India vs England: In limited overs, unlimited energy

With Eoin Morgan & Co. coming off a stupendous 2016 in the shorter formats, the India-England series’ second leg promises to be a competitive affair

Written by Bharat Sundaresan | Mumbai | Updated: January 10, 2017 8:37 am
 India, England, India-England ODI series, Eoin Morgan, Mahendra Singh Dhoni, Virat Kohli, Kohli-Dhoni, Kohli-Morgan, Indian cricket, India news, Indian Express In 2016, Morgan’s team won 11 and lost only five out of their 17 matches. (Source: Reuters)

ON A sun-baked winter morning last November, an England team officially commenced its tour with a warm-up session at the Brabourne Stadium. Decked in their white-dominated practice gear, Alastair Cook & Co. had gone through their rigours with painstaking solicitude. They were coming off a tough Test year. They’d lost a Test to Bangladesh for the first time ever only a couple of days earlier, being spun out by a teenager. And now a trial by world-class spin awaited them. The edginess in the camp was palpable. It didn’t help either that their captain was under the cosh having hinted at giving up the reins by the end of the series.

The sun was nearing its descent and the shadows lengthening at the CCI by the time Eoin Morgan & Co. walked out for their practice session on Monday. Even at the outset, this England team — even though it contained eight, excluding new-daddy Joe Root, members from the Test squad — looked a lot brighter. And not just because the white-dominated jerseys had given way to the more catchy teal-coloured uniforms. It’s not like they went through their rigours without vigour, but they seemed more like unencumbered spirits while at it.

In one net, Alex Hales was trying his best to clear the archaic roof to the left of the stadium, almost managing to hit balls into the posh buildings behind CCI that line Mumbai’s famous Marine Drive. In the adjoining net, Ben Stokes was redefining the batting textbook, attempting shots around the dial including reverse-sweeps and switch-hits. That is, amidst smashing the white ball into orbit like he has a personal grudge against it, with the floodlights taking effect around CCI and the members getting edgier on the sidelines.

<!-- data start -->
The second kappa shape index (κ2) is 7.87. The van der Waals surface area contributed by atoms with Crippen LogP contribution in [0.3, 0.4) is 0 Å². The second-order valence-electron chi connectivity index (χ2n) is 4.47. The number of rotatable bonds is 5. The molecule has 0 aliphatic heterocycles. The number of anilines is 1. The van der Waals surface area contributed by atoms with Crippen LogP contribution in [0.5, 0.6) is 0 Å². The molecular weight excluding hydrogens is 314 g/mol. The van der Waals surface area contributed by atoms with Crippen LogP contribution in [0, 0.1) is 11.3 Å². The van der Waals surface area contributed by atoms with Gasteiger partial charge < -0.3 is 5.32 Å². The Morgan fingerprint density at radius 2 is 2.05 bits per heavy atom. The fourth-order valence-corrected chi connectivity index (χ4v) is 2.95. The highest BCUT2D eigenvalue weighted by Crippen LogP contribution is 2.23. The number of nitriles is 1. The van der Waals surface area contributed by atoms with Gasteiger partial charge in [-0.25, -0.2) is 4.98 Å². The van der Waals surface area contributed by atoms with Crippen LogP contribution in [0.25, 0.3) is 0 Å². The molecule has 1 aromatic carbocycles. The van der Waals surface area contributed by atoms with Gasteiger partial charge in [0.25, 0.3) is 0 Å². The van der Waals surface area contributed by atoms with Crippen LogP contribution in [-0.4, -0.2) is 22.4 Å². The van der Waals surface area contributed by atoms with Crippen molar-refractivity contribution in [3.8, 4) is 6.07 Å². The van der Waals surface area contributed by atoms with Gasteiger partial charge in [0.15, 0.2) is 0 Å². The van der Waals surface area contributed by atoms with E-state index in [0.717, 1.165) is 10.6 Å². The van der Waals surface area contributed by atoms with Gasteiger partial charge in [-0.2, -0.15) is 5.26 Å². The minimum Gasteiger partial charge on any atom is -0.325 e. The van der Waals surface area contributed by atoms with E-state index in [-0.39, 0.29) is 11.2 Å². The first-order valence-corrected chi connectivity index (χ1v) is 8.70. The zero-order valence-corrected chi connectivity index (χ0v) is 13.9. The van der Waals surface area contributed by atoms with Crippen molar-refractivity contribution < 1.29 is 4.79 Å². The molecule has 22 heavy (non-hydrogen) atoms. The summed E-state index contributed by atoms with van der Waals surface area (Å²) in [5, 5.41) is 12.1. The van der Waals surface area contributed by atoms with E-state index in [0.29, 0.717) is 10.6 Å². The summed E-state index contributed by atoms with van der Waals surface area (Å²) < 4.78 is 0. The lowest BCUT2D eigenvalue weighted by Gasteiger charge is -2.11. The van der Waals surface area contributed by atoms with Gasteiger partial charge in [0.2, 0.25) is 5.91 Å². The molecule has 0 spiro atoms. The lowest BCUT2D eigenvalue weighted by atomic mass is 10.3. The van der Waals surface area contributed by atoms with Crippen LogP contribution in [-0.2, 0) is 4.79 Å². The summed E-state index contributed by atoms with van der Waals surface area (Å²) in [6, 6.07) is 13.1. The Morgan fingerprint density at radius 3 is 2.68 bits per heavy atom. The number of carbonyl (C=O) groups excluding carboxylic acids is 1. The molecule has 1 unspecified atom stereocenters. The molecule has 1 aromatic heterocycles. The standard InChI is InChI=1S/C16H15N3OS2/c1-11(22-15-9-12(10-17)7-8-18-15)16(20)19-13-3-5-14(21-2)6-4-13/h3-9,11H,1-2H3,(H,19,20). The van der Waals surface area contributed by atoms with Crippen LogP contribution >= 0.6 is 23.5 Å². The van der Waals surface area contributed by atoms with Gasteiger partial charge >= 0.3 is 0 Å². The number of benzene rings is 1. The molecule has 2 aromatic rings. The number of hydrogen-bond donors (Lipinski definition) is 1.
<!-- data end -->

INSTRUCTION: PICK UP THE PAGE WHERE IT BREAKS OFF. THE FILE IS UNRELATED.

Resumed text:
On a roll

England’s ODI team are, after all, coming off one of the most successful years in their history. In 2016, Morgan’s team won 11 and lost only five out of their 17 matches. They’re presently coming off a run where they’ve lost only two in 12 matches. They’re on a roll.

On Monday, the energy in the English camp was palpable. The captain is under a cloud having chosen to opt out of the Bangladesh tour citing security concerns. But unlike Cook, there’s no question over Morgan’s authority over his team, considering the manner in which he’s championed England’s transformation in 50-over cricket.

For, in this period, they’ve revamped themselves from being the priggish laggards who turned fans away from ODIs to now turning heads as the format’s bashful debonairs. And they will be a force to reckon with for Virat Kohli as he begins his official reign as India’s overall captain.

It all seemed so dire and grave, though, on that fateful evening in Adelaide less than two years ago. On March 9, 2015, England’s ODI cricket had officially reached its nadir. They’d been beaten by Bangladesh and knocked out of the World Cup in the first round itself. Or as the BBC website put it, “the Tigers roared, England went out with the faintest of miaows.” They even ran a contest asking readers to describe the shambolic exit in three words. “Antiquated. Lacklustre. Rudderless.” and “Playing 1990’s cricket” stood out.

As Andy Dufresne of Shawshank Redemption would have put it, “It came down to a simple choice really (for England). Get busy living or get busy dying.” England finally woke up from their epoch-long slumber and have since lived on the edge. Along the way, they’ve not just managed to join the rest of the pack but in some ways even overtaken them.